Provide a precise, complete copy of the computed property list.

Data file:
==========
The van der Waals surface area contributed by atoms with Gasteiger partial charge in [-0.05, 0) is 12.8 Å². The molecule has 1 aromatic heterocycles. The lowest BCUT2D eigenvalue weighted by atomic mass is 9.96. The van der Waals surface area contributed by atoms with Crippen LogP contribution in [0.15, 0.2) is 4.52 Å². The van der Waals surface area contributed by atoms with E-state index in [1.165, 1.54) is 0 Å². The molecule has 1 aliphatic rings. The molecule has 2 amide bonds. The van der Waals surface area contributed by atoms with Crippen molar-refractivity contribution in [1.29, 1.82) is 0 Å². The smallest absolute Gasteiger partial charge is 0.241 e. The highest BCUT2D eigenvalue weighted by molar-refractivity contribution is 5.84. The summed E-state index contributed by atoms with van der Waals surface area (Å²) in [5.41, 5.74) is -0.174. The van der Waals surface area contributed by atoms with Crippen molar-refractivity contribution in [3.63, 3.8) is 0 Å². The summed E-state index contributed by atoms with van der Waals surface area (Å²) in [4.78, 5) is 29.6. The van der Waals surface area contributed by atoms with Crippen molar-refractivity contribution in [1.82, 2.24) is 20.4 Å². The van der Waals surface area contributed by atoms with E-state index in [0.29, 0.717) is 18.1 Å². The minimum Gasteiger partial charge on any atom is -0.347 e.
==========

The van der Waals surface area contributed by atoms with Gasteiger partial charge in [-0.05, 0) is 12.8 Å². The molecule has 1 aromatic heterocycles. The lowest BCUT2D eigenvalue weighted by atomic mass is 9.96. The van der Waals surface area contributed by atoms with Crippen LogP contribution in [0.15, 0.2) is 4.52 Å². The van der Waals surface area contributed by atoms with E-state index in [1.165, 1.54) is 0 Å². The molecule has 1 aliphatic rings. The molecule has 2 amide bonds. The van der Waals surface area contributed by atoms with Crippen molar-refractivity contribution in [1.29, 1.82) is 0 Å². The smallest absolute Gasteiger partial charge is 0.241 e. The highest BCUT2D eigenvalue weighted by molar-refractivity contribution is 5.84. The summed E-state index contributed by atoms with van der Waals surface area (Å²) in [5.41, 5.74) is -0.174. The van der Waals surface area contributed by atoms with Crippen molar-refractivity contribution in [3.63, 3.8) is 0 Å². The summed E-state index contributed by atoms with van der Waals surface area (Å²) in [4.78, 5) is 29.6. The van der Waals surface area contributed by atoms with Crippen molar-refractivity contribution in [1.82, 2.24) is 20.4 Å². The van der Waals surface area contributed by atoms with E-state index in [0.29, 0.717) is 18.1 Å². The minimum Gasteiger partial charge on any atom is -0.347 e.